AD: Yeah… No, actually there’s this festival in the Sahara Desert and a bunch of those Tinariwen-related bands usually play there every year. Sometimes American bands play there too.

BN: We just show up and cover “Hashima?” Yeah, I’d like to hear what they think about that, because those are the most ridiculous lyrics I’ve ever written. They’re like… “fuck this guy!” I bet the song is actually a heart-felt, really serious…

AD: So assuming The Growlers don’t go to Mali, what’s coming up next? More touring or is the band going to take a break until the album comes out?

BN: With all this shit getting pushed back, we got a little confused. This stuff is supposed to be so pre-planned that you just live by the calendar, you know what you’re doing a year ahead from now. We’ve never gotten to that point. We’re always behind schedule. But we’re planning out January now, we’re going to do a full US tour. April, we’ll be going to Europe for the first time heavily—we’ve done the UK slightly—and then come back and tour our asses off all summer with the new record and then back to Europe in the fall. words/a spoto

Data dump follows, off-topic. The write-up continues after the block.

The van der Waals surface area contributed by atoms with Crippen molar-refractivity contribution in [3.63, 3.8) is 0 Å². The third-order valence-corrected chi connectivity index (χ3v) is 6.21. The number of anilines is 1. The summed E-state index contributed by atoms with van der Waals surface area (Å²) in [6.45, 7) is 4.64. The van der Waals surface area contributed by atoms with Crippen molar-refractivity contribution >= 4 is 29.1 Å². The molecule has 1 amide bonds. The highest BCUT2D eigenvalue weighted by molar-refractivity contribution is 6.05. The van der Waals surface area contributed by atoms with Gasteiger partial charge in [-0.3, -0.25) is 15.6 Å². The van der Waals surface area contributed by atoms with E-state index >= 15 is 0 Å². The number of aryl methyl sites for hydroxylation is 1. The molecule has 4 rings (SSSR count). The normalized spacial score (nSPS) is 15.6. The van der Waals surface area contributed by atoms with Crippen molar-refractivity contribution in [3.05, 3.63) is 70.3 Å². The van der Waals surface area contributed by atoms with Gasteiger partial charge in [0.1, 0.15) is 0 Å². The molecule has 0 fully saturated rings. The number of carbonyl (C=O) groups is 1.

MP3: The Growlers :: Something Someone Jr.

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7 Responses to “Catching Up With The Growlers :: The AD Interview”

  1. wondered where these dudes ran off to

  2. druggggg beach freaks. luv em.

  3. I told brooks one night last year to play the mexican mall in East La/Boyle heights “The Mercadito” so hopefully one day

  4. shitty home recordings, shitty songs, shitty overrated band. cant believe AD treated them serious. saw them at coachealla and thought it was a comedy routine.

  5. >we’ll be going to Europe for the first time heavily
    >and then back to Europe in the fall

    Fuck Yeah!

  6. “shitty home recordings, shitty songs, shitty overrated band. cant believe AD treated them serious. saw them at coachealla and thought it was a comedy routine.”

    thatsthepoint.jpeg

    Go back to your shanty

  7. […] la petite histoire, Le quintet a été invité par Dan Auerbach (des Black Keys et fan du groupe) à finaliser leur […]